INDIANA, Penn., Jan. 31, 2013 /PRNewswire/ -- S&T Bank (NASDAQ: STBA), a full-service financial institution with branch locations in 11 Pennsylvania counties, will support the American Heart Association's "Go Red for Women" campaign during the month of February through a series of initiatives, including decorative red lighting outside the company's Indiana headquarters. S&T's deputy chief risk officer, Amy Heinl, is a survivor of spontaneous coronary artery dissection (SCAD), a rare condition that strikes younger women and can result in sudden death. As a result, Amy now serves as a spokeswoman for the "Go Red for Women" national campaign.
"I tell my story because I am actually alive to tell it. I want to show other women that heart disease can happen to anyone, but you can survive it. I'm proof of that," Amy said. "I really couldn't believe this happened to me, and my heart was the last thing on my mind. I thought of myself as a healthy person, and I was exercising when it happened."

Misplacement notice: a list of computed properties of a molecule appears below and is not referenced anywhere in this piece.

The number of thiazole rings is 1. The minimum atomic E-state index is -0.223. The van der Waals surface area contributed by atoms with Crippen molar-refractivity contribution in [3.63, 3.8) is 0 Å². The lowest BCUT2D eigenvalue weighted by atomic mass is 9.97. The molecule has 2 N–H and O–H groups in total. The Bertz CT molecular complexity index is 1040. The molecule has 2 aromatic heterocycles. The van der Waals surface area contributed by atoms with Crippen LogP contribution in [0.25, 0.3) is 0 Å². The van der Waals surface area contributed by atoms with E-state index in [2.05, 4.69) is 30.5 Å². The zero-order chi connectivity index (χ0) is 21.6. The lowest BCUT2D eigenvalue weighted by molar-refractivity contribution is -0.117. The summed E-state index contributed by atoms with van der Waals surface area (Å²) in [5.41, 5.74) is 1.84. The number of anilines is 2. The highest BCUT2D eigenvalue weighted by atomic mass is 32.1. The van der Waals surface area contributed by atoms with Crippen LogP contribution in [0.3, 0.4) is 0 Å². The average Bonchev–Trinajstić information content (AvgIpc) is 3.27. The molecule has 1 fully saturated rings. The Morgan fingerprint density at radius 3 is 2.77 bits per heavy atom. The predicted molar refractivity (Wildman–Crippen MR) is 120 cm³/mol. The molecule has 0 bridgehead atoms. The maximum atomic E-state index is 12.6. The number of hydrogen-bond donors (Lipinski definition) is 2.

Heart disease is the number one killer of women and is more deadly than all forms of cancer. "Go Red for Women" is leading the charge to end this deadly disease once and for all. S&T will raise awareness for heart disease by asking employees to wear red outfits and "Go Red for Women" pins in recognition of the 10 th National Wear Red Day on Feb. 1, 2013 and throughout the month. The company will join buildings, monuments and landmarks across the country by lighting its headquarters with red spotlights. In addition, S&T Bank is serving as a gold-level sponsor for the "Go Red for Women" luncheon in Pittsburgh."We're all very proud of the work Amy does for the American Heart Association to raise awareness of heart disease," said Todd D. Brice, president and chief executive officer of S&T Bank. "We want to do everything we can to support her efforts, and to ensure that our wives, daughters, mothers, sisters, aunts and grandmothers are conscious of their heart health." As a busy executive and mother of three young boys, Amy is always on the move. But one day, during an early-morning workout, she experienced chest pain and shortness of breath. Unable to shake it, she collapsed, and her friend called 911. Amy was rushed into surgery to repair an artery that had torn 2 ½ inches. Following surgery, Amy began the long journey toward recovery. And before she knew it, she was competing in a 5K race.
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